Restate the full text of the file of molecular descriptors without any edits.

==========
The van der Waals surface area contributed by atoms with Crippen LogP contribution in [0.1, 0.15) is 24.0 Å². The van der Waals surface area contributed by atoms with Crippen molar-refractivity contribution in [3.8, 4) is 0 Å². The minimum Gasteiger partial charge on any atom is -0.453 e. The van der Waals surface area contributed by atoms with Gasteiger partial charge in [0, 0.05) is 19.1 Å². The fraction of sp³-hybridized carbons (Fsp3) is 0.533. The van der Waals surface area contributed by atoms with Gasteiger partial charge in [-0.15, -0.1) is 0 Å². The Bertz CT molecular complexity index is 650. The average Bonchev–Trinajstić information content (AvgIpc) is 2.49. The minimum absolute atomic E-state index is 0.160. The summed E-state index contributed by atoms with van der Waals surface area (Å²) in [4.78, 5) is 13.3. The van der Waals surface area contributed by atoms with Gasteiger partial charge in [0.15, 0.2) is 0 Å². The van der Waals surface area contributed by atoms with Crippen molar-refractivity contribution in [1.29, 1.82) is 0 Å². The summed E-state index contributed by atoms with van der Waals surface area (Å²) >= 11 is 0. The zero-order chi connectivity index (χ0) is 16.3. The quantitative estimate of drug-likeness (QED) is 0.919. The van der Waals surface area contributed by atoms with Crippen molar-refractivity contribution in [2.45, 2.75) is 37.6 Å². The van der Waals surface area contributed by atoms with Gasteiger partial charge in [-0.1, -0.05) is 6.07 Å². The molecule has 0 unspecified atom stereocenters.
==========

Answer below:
The van der Waals surface area contributed by atoms with Crippen LogP contribution in [0.1, 0.15) is 24.0 Å². The van der Waals surface area contributed by atoms with Crippen molar-refractivity contribution in [3.8, 4) is 0 Å². The minimum Gasteiger partial charge on any atom is -0.453 e. The van der Waals surface area contributed by atoms with Gasteiger partial charge in [0, 0.05) is 19.1 Å². The fraction of sp³-hybridized carbons (Fsp3) is 0.533. The van der Waals surface area contributed by atoms with Gasteiger partial charge in [-0.15, -0.1) is 0 Å². The Bertz CT molecular complexity index is 650. The average Bonchev–Trinajstić information content (AvgIpc) is 2.49. The minimum absolute atomic E-state index is 0.160. The summed E-state index contributed by atoms with van der Waals surface area (Å²) in [4.78, 5) is 13.3. The van der Waals surface area contributed by atoms with Gasteiger partial charge in [0.15, 0.2) is 0 Å². The van der Waals surface area contributed by atoms with Crippen molar-refractivity contribution in [1.29, 1.82) is 0 Å². The summed E-state index contributed by atoms with van der Waals surface area (Å²) >= 11 is 0. The zero-order chi connectivity index (χ0) is 16.3. The quantitative estimate of drug-likeness (QED) is 0.919. The van der Waals surface area contributed by atoms with Crippen molar-refractivity contribution in [2.45, 2.75) is 37.6 Å². The van der Waals surface area contributed by atoms with Gasteiger partial charge in [-0.1, -0.05) is 6.07 Å². The molecule has 0 unspecified atom stereocenters.